[Response: What Greenland graphic are you looking at? Do you mean oxygen isotopes or thermometry based on the downcore temperature profile? Neither one gives support for your statement that Greenland temperature has been higher for most of the Holocene, so the premise of using the Holocene to test ideas about warming and sea level isn't very promising. That's why Hansen uses previous interglacials -- some of which were warmer than the present time -- to give an idea of how much Greenland and Antarctica could melt in warm climates. We're probably not yet warmer than the warmest interglacials of the Pleistocene (roughly the past 2 million years, but unless sensitivity comes in at the very low end of the range, if we double CO2 we're almost certain to exceed the temperature of the warmest interglacials. That's what has Hansen worried about sea level. --raypierre]

  16. 66
    Eddy Ahnen says:

    Hello again,

    I don’t find the graphic from Scientific American (Spektrum der Wissenschaft), but the first graphic on this page is nearly the same:

    The author in Sciam made a hypothesis, that men had induced the global warming 8000 Years ago. I’ve seen that graphic already years before.

    As far as I know, the glaciers of Europe had nearly totally disappeared some 6000 years ago.

    What I mean, is, that if we consider Greenland alone, or the Northern Hemisphere, the ice must have melted in the same way than today.

    In Sciam, I also read about the most probabel models predicting a rise in temperatures of 3° C (from 2 to 4) for a doubling of Co2. I think you have been asked as well as Mr. Rahmstorf, closer to my country. Is that still your opinion today?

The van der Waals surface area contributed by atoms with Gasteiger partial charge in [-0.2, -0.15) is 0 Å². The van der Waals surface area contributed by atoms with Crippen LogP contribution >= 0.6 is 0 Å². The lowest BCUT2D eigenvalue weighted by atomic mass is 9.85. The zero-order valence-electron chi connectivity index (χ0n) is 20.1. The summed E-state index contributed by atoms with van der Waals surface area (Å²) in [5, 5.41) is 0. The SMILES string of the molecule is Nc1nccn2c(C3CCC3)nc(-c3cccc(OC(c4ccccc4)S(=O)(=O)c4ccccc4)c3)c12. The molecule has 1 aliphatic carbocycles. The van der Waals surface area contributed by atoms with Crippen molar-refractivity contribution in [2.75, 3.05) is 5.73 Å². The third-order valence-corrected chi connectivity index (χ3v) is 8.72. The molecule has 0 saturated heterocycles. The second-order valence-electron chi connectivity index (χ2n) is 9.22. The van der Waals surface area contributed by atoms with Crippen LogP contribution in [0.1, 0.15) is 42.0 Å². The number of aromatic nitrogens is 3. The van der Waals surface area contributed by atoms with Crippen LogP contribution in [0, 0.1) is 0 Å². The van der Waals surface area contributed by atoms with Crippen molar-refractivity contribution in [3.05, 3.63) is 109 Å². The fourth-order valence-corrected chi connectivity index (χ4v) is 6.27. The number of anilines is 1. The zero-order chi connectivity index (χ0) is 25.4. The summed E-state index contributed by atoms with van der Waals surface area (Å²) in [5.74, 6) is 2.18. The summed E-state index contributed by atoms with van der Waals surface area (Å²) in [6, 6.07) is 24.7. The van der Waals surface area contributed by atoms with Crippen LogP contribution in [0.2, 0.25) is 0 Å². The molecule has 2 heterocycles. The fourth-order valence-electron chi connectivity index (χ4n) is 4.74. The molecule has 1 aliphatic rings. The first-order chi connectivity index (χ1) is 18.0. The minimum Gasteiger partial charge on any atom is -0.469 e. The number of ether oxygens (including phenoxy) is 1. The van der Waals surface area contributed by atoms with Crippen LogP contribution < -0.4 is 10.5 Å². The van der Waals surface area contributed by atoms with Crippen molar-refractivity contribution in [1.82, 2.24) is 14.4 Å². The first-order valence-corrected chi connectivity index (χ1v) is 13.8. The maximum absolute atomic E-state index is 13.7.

But, does a rise of 3° C over a rather short? period have the same effects as a whole warm period.

    Is it true that the Eemian warm period was perhaps 5° C above todays temperatures?

    I hope you excuse my very bad english writing ;-)

    And thank you for the very quick answer!!! :-)



    [Response: Estimates of Eemian temperatures look to be about a degree or so warmer on average. Because of the orbital configuration, you might have expected NH summers to warmer still (possibly up to 5 deg locally, but you'd have to look at the primary literature for examples if they exist). The response to 2xCo2 is just a metric used to compare models (and 3 degrees is about right), estimates of what actually may occur range from 1.5 to 5 deg C by 2100. -gavin]

  17. 67
    Hank Roberts says:

    Lonnie G. Thompson, Ellen Mosley-Thompson, Henry Brecher, Mary Davis, Blanca León, Don Les, Ping-Nan Lin, Tracy Mashiotta, and Keith Mountain
    Inaugural Article by a Recently Elected Academy Member:
    Abrupt tropical climate change: Past and present
    PNAS published June 30, 2006, 10.1073/pnas.0603900103